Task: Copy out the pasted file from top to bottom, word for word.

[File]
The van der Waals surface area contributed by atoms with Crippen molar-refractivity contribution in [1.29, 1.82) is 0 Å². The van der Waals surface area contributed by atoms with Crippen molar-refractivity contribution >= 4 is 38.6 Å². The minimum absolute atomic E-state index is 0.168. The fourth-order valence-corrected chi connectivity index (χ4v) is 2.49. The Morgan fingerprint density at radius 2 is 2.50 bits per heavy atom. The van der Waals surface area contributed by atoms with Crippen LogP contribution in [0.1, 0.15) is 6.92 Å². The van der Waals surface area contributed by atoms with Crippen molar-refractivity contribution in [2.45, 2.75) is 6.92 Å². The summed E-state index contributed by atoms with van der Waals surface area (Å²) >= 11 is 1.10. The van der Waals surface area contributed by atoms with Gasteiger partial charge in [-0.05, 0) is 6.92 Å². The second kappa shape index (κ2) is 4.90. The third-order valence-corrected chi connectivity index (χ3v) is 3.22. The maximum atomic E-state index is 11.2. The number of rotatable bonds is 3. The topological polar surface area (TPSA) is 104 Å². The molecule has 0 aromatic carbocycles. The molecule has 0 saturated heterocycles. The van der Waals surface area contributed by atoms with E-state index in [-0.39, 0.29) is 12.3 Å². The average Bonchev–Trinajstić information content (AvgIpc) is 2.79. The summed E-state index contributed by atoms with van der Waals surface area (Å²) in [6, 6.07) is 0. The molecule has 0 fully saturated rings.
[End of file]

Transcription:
The van der Waals surface area contributed by atoms with Crippen molar-refractivity contribution in [1.29, 1.82) is 0 Å². The van der Waals surface area contributed by atoms with Crippen molar-refractivity contribution >= 4 is 38.6 Å². The minimum absolute atomic E-state index is 0.168. The fourth-order valence-corrected chi connectivity index (χ4v) is 2.49. The Morgan fingerprint density at radius 2 is 2.50 bits per heavy atom. The van der Waals surface area contributed by atoms with Crippen LogP contribution in [0.1, 0.15) is 6.92 Å². The van der Waals surface area contributed by atoms with Crippen molar-refractivity contribution in [2.45, 2.75) is 6.92 Å². The summed E-state index contributed by atoms with van der Waals surface area (Å²) >= 11 is 1.10. The van der Waals surface area contributed by atoms with Gasteiger partial charge in [-0.05, 0) is 6.92 Å². The second kappa shape index (κ2) is 4.90. The third-order valence-corrected chi connectivity index (χ3v) is 3.22. The maximum atomic E-state index is 11.2. The number of rotatable bonds is 3. The topological polar surface area (TPSA) is 104 Å². The molecule has 0 aromatic carbocycles. The molecule has 0 saturated heterocycles. The van der Waals surface area contributed by atoms with E-state index in [-0.39, 0.29) is 12.3 Å². The average Bonchev–Trinajstić information content (AvgIpc) is 2.79. The summed E-state index contributed by atoms with van der Waals surface area (Å²) in [6, 6.07) is 0. The molecule has 0 fully saturated rings.